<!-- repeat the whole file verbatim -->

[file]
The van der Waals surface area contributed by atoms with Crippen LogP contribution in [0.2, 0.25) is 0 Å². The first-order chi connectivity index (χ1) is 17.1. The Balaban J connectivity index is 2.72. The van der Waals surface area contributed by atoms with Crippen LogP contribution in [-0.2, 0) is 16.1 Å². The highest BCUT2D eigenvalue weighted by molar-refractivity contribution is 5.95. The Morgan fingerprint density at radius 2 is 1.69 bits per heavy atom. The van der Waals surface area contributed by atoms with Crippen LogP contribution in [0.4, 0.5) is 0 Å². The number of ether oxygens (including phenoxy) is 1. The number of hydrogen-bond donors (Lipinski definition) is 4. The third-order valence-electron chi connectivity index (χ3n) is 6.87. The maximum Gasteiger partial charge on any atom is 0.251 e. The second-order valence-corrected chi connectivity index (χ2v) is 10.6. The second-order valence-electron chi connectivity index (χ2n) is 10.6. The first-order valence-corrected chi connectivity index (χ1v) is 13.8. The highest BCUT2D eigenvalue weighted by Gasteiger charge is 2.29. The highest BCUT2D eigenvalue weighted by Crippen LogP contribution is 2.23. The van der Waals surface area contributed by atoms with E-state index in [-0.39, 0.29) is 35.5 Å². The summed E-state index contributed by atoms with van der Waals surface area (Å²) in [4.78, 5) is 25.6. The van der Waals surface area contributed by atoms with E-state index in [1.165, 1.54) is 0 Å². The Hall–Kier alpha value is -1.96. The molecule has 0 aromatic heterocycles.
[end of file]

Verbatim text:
The van der Waals surface area contributed by atoms with Crippen LogP contribution in [0.2, 0.25) is 0 Å². The first-order chi connectivity index (χ1) is 17.1. The Balaban J connectivity index is 2.72. The van der Waals surface area contributed by atoms with Crippen LogP contribution in [-0.2, 0) is 16.1 Å². The highest BCUT2D eigenvalue weighted by molar-refractivity contribution is 5.95. The Morgan fingerprint density at radius 2 is 1.69 bits per heavy atom. The van der Waals surface area contributed by atoms with Crippen LogP contribution in [0.4, 0.5) is 0 Å². The number of ether oxygens (including phenoxy) is 1. The number of hydrogen-bond donors (Lipinski definition) is 4. The third-order valence-electron chi connectivity index (χ3n) is 6.87. The maximum Gasteiger partial charge on any atom is 0.251 e. The second-order valence-corrected chi connectivity index (χ2v) is 10.6. The second-order valence-electron chi connectivity index (χ2n) is 10.6. The first-order valence-corrected chi connectivity index (χ1v) is 13.8. The highest BCUT2D eigenvalue weighted by Gasteiger charge is 2.29. The highest BCUT2D eigenvalue weighted by Crippen LogP contribution is 2.23. The van der Waals surface area contributed by atoms with E-state index in [-0.39, 0.29) is 35.5 Å². The summed E-state index contributed by atoms with van der Waals surface area (Å²) in [4.78, 5) is 25.6. The van der Waals surface area contributed by atoms with E-state index in [1.165, 1.54) is 0 Å². The Hall–Kier alpha value is -1.96. The molecule has 0 aromatic heterocycles.